Forty-seven short films by women from thirteen countries vied to be among the eleven winners of the St. Francis College 4th Annual Women's Film Festival, a three-day event honoring women's contributions to cinema and showcasing the work of emerging filmmakers from around the globe.
The screenings of competing films – each no more than 15 minutes -- occurred throughout the festival's run from April 5th to 7th, along with panel sessions in which established female film professionals discussed the art and business of filmmaking.
At the festival's closing ceremony, Augusta Palmer, the festival director and St. Francis College Communication Arts Assistant Professor, announced the winners across all categories:
- Kodak Prize: "Take My Breath Away" by Gloria Endres De Oliveira
- Youth (made by a person who is under 19 and has not started college): "Schoolhouse Glock" by Jasmine Lecount-McClanahan
- Experimental: "Matter Out of Place" by Oona Taper
- Virtual Reality: "Filamu" by Maud Clavier
- Student Animation: "Two of Every Kind" by Asaf Yecheskel
- Student Documentary: "Memoirs of Saira & Salim" by Eshwarya Grover
- Student Narrative: "Middle Lands" by Maria Conte
- Professional Animation: "Panic Attack" by Eileen O'Meara; "Tangle" by Malihe Ghloamzadeh
- Professional Documentary: "Seasonal Guests" by Doro Carl
- Professional Narrative: "Selkie" by Amy Frear
- SFC Student: "Chinese New Year in New York" by Alessandra Flynn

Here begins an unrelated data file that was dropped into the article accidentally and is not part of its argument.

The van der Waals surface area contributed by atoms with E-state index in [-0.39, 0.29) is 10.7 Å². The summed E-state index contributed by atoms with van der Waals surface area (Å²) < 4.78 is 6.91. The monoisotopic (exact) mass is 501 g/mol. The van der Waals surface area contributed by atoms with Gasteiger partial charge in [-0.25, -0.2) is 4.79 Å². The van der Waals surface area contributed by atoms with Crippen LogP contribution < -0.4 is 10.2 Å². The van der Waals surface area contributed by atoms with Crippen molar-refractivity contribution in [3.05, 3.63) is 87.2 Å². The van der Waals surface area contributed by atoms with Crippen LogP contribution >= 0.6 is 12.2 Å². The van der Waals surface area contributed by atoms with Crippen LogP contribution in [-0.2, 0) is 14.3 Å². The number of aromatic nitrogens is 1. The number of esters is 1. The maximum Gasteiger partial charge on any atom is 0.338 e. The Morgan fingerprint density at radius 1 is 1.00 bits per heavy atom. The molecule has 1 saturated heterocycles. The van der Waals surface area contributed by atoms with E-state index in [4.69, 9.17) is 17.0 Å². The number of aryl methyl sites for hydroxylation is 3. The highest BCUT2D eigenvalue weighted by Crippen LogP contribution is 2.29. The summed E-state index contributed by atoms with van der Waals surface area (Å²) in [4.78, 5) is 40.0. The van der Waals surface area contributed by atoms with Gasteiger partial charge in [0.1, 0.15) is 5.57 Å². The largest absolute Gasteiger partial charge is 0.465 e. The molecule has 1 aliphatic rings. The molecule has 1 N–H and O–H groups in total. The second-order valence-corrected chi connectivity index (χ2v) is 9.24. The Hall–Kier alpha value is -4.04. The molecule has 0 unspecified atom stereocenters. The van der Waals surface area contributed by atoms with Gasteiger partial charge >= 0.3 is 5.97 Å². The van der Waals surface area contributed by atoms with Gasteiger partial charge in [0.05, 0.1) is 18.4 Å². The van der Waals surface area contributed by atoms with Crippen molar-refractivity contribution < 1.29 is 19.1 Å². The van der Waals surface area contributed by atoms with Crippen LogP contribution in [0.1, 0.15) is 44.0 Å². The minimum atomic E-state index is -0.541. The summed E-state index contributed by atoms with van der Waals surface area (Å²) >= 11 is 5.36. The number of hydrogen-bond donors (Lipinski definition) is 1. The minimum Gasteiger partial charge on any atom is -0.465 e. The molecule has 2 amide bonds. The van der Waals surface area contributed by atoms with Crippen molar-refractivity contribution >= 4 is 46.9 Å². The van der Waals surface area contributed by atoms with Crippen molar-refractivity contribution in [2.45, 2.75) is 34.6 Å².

"This year's Women's Film Festival was a true testament to the talent and vision of young women who care about filmmaking," said Palmer. "From their discussions around VR to insights into using crowdfunding to finance films to the breadth of creativity in films screened, the festival affirmed that women deserve their place at the forefront of cinema today."
The closing ceremony featured a screening of "Giving Birth in America: New York," a short produced by Every Mother Counts. Nan Strauss, Every Mother Counts' Director of Policy and Advocacy, and Berenice Kernivan, a doula from Ancient Song Doula Services, took part in a Q&A discussion about the film and issues involving the safety of pregnancy and childbirth. Singer Mijori Goodwin of Create 2030, an organization that links artists with work that supports the United Nations' Sustainability goals, performed live.
In addition to Alessandra Flynn, whose film "Chinese New Year in New York" won the SFC Student category, several other SFC student filmmakers took part in the Festival. Alexandra Kenny screened her short "Spring Has Sprung" and took part in a Q&A on Saturday. Tim Cecere was director on a project written and produced by Josie Brennan (who is not and SFC student). Senior Danielle Francavilla debuted her film, "50 Years of Women at SFC," commemorating the fiftieth anniversary of lay women's first admission to the college.
More than 200 filmmakers from 35 countries entered films for the Festival's consideration. Women directed, produced and/or wrote all selected films. The Women's Film Festival sponsors were IFP, ScreeningRoom, Alamo Drafthouse, Hassenstein Design and Kodak. Its partners are Cinematcher and Athena Film Festival.